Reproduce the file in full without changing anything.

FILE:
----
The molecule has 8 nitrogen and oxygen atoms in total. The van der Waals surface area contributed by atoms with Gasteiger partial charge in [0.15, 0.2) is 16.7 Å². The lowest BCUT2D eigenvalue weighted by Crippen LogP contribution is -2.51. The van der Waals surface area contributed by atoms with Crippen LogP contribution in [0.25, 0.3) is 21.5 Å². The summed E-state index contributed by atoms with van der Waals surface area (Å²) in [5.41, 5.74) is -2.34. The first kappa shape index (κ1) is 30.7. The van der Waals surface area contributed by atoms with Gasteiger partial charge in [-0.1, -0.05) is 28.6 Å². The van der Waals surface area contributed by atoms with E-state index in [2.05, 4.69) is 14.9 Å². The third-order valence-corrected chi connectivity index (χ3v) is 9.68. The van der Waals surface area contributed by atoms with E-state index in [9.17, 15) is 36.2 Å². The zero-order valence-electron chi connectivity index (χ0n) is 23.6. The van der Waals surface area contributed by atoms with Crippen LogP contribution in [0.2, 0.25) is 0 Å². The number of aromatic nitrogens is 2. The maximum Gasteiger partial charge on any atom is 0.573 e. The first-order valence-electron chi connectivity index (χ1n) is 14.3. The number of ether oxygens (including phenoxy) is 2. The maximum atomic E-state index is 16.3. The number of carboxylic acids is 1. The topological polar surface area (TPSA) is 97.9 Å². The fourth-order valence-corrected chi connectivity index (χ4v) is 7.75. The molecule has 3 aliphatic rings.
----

The molecule has 8 nitrogen and oxygen atoms in total. The van der Waals surface area contributed by atoms with Gasteiger partial charge in [0.15, 0.2) is 16.7 Å². The lowest BCUT2D eigenvalue weighted by Crippen LogP contribution is -2.51. The van der Waals surface area contributed by atoms with Crippen LogP contribution in [0.25, 0.3) is 21.5 Å². The summed E-state index contributed by atoms with van der Waals surface area (Å²) in [5.41, 5.74) is -2.34. The first kappa shape index (κ1) is 30.7. The van der Waals surface area contributed by atoms with Gasteiger partial charge in [-0.1, -0.05) is 28.6 Å². The van der Waals surface area contributed by atoms with E-state index in [2.05, 4.69) is 14.9 Å². The third-order valence-corrected chi connectivity index (χ3v) is 9.68. The van der Waals surface area contributed by atoms with E-state index in [9.17, 15) is 36.2 Å². The zero-order valence-electron chi connectivity index (χ0n) is 23.6. The van der Waals surface area contributed by atoms with Crippen LogP contribution in [0.2, 0.25) is 0 Å². The number of aromatic nitrogens is 2. The maximum Gasteiger partial charge on any atom is 0.573 e. The first-order valence-electron chi connectivity index (χ1n) is 14.3. The number of ether oxygens (including phenoxy) is 2. The maximum atomic E-state index is 16.3. The number of carboxylic acids is 1. The topological polar surface area (TPSA) is 97.9 Å². The fourth-order valence-corrected chi connectivity index (χ4v) is 7.75. The molecule has 3 aliphatic rings.